I wonder why the Chinese are importing these outmoded and largely irrelevant themes along with the genres and structures of Western popular music?
Rock Culture and the Academy
The definitions of rock culture used by academics and critics all presuppose a fan culture of consumers whose main engagement with the culture is through the purchase of CDs, DVDs, concert tickets, entry to clubs, and so on, or through the free consumption of music texts on the radio, television, or other media. Nowhere is it acknowledged that the consumers of the culture might be producers in their own right. In fact, Simon Frith goes so far as to state that most pop fans are “technically, non-musical” (139).
William Bielby’s sociological account of the emergence of popular music in the southern suburbs of Chicago between 1958 and 1963, laments that of the limited number of published articles on popular music in Sociology Abstracts up until 1999, “with only a few exceptions, this scholarship is mostly about commercially produced music and the music industry, not about grassroots performance” (1).
Nevertheless the 1999 study of Australian cultural taste by Bennett, Emmison and Frow showed that nearly thirty percent of the households surveyed owned a guitar—the archetypal rock music instrument—and that seventeen percent of respondents played a musical instrument of some sort “often” or “sometimes” (198). This is not to suggest that everyone has a stake in, or even equal access to the means of musical production, but it does show that a significant proportion of the population have some degree of musical knowledge, and have the potential to produce informed critiques of the texts they consume.
Where were all the sisters?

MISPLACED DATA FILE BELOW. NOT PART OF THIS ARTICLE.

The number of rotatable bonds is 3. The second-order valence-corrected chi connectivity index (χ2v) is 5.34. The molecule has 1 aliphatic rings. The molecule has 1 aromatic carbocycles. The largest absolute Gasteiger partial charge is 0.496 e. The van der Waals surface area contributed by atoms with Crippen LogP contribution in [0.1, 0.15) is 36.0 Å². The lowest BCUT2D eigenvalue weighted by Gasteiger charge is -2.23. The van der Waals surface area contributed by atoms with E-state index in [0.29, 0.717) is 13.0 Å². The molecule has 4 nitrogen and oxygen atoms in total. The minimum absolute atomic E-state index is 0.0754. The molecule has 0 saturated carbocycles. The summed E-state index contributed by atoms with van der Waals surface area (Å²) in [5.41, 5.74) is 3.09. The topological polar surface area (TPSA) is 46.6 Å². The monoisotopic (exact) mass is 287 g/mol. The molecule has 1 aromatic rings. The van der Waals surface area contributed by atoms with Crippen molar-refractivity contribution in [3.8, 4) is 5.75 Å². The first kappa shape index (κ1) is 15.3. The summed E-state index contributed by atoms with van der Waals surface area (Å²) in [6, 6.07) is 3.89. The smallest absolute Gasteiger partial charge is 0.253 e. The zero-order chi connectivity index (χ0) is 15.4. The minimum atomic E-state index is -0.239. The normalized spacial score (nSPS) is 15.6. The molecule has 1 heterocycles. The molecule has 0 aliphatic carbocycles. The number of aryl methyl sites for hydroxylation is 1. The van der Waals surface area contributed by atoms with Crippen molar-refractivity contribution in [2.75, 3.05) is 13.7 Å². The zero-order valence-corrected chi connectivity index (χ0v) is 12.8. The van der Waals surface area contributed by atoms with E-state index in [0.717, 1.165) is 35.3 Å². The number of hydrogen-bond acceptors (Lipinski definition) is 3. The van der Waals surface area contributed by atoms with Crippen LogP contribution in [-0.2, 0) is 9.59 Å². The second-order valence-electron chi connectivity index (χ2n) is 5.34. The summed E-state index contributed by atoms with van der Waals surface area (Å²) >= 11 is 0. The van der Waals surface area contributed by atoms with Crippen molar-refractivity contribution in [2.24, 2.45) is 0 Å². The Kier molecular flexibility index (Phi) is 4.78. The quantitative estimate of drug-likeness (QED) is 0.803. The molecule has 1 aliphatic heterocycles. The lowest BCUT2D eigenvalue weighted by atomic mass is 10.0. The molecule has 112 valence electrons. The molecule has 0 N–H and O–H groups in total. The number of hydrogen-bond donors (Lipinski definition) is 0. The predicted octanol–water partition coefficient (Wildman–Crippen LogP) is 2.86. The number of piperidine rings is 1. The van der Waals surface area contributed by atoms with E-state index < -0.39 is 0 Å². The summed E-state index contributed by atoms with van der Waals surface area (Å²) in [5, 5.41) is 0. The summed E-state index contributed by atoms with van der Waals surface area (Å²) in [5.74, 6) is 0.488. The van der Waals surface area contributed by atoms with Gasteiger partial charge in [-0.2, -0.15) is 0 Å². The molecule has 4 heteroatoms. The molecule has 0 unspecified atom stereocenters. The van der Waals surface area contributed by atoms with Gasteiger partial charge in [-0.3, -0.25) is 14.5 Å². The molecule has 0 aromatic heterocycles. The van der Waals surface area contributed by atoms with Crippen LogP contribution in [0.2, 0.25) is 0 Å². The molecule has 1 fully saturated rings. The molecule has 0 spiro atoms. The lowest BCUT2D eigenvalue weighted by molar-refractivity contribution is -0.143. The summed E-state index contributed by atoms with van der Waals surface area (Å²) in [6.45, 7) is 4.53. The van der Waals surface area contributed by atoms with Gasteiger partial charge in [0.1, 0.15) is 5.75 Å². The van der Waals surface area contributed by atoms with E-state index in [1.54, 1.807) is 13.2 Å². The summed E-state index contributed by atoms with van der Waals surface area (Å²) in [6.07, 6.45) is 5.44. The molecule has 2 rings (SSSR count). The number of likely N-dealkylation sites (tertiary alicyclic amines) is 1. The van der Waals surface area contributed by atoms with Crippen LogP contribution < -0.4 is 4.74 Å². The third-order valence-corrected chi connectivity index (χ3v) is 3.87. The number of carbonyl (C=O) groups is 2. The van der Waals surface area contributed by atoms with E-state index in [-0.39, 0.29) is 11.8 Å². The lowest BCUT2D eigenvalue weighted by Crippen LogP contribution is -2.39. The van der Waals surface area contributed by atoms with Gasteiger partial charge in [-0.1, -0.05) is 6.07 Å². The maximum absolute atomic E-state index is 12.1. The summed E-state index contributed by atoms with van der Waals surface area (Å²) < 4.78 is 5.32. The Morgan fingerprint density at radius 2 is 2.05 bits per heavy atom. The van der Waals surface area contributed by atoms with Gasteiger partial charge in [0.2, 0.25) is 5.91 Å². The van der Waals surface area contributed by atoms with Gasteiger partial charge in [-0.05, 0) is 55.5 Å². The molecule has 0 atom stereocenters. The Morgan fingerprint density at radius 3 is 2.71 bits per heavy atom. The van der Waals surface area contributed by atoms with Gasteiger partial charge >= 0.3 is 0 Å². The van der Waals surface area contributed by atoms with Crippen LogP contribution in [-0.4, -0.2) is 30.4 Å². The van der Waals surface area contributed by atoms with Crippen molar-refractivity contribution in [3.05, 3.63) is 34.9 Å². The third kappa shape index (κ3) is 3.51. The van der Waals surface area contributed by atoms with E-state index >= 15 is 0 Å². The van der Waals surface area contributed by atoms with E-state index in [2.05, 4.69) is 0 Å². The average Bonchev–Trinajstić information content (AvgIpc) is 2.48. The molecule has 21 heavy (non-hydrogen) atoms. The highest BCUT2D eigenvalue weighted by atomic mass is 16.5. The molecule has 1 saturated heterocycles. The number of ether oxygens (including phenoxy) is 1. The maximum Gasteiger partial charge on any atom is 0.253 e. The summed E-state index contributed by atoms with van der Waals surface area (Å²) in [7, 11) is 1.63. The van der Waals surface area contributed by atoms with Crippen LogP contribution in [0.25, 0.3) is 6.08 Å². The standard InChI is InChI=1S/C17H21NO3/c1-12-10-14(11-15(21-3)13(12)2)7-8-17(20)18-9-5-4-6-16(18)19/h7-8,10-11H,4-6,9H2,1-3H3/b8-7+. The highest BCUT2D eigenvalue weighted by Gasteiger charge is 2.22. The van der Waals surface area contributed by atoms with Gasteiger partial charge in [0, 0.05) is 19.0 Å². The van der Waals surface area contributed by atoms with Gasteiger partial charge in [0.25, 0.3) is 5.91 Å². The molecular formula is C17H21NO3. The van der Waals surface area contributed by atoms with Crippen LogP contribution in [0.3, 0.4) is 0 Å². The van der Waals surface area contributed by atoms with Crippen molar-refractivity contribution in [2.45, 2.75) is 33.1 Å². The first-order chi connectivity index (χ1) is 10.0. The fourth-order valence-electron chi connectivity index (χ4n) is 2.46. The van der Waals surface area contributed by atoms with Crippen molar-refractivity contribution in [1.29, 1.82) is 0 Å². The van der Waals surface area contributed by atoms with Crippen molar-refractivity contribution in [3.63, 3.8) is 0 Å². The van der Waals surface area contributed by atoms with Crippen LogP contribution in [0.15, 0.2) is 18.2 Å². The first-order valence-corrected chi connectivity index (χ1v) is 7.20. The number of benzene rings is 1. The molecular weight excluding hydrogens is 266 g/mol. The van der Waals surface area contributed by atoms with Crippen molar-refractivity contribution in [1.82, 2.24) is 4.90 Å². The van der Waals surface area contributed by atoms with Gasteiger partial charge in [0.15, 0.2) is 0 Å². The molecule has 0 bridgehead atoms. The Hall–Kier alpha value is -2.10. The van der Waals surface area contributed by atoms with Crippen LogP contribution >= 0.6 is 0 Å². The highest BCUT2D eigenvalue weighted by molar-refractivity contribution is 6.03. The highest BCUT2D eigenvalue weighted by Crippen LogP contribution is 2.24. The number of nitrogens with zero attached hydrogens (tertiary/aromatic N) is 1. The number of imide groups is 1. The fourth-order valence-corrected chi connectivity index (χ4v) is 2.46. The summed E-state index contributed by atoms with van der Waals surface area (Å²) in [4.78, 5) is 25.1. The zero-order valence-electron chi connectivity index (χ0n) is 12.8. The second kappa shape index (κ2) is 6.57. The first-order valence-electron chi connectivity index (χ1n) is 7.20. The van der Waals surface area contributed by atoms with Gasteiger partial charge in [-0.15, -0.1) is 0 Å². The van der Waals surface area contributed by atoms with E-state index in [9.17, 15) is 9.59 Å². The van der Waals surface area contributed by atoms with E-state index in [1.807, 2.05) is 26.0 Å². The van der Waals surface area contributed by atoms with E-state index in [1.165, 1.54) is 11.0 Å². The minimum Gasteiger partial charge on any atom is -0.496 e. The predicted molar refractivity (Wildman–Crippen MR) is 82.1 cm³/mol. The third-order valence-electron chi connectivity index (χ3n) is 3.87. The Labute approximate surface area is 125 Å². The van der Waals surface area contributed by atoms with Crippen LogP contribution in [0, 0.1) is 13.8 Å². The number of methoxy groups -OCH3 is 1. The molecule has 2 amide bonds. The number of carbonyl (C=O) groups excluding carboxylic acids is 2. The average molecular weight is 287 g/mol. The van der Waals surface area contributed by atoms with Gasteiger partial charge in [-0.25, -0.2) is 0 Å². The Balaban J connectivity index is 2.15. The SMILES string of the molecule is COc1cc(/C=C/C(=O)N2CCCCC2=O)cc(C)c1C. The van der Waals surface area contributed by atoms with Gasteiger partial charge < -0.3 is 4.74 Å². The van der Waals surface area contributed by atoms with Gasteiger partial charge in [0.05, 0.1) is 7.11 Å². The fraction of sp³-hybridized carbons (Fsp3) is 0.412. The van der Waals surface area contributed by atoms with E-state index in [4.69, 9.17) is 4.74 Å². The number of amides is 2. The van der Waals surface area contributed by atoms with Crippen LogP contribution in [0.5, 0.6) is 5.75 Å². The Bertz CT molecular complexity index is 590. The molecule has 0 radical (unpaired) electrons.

Last week was the long-anticipated count-down of Triple J’s most recent Hottest 100 of all time poll, the first since 1998. One of the most interesting things about the poll, aside from the question of why “#hottest100” didn’t appear in Twitter’s trending topics list (over-zealous spam filter is my guess), is the almost total absence of female artists in the 100 songs. Sure, the two Massive Attack songs that made it (“Unfinished Sympathy” #93 and “Teardrop” #22) both had female vocalists, and there were other bands that had female members—The Dandy Warhols, Smashing Pumpkins, New Order, and The White Stripes—but there were no female solo artists or female-fronted bands. This created quite a bit of consternation on the Twitter feed and on the Triple J forums, and I would like to offer my explanation.
First, we must consider the relative absence of any artists from earlier than the 1980s. Only 18% of the 100 songs came from the 1960s and 1970s, and comprised mostly the usual suspects: The Beatles, The Rolling Stones, Jimi Hendrix, Led Zeppelin, and so on. Similarly, genre music was completely absent: two hop-hop tracks (Beastie Boys, “Sabotage” #48, and Hilltop Hoods, “The Nosebleed Section” #17), and three electronic acts (Daft Punk, “Around the World” #58, and “One More Time” #96; Gotye, “Hearts a Mess” #77; and The Prodigy “Breathe” #70). There was a little bit of metal (Tool, Nine Inch Nails, System of a Down) but these don’t code particularly strongly as being outside the dominant rock myth.
What this means is that we are not going to see artists as central to the history of rock music as Aretha Franklin, Billie Holliday, or even Janis Joplin.
Robert Johnson and the Invention of the Blues Tradition
This is part two of my investigation into the construction of authenticity in the Blues. Part one is here.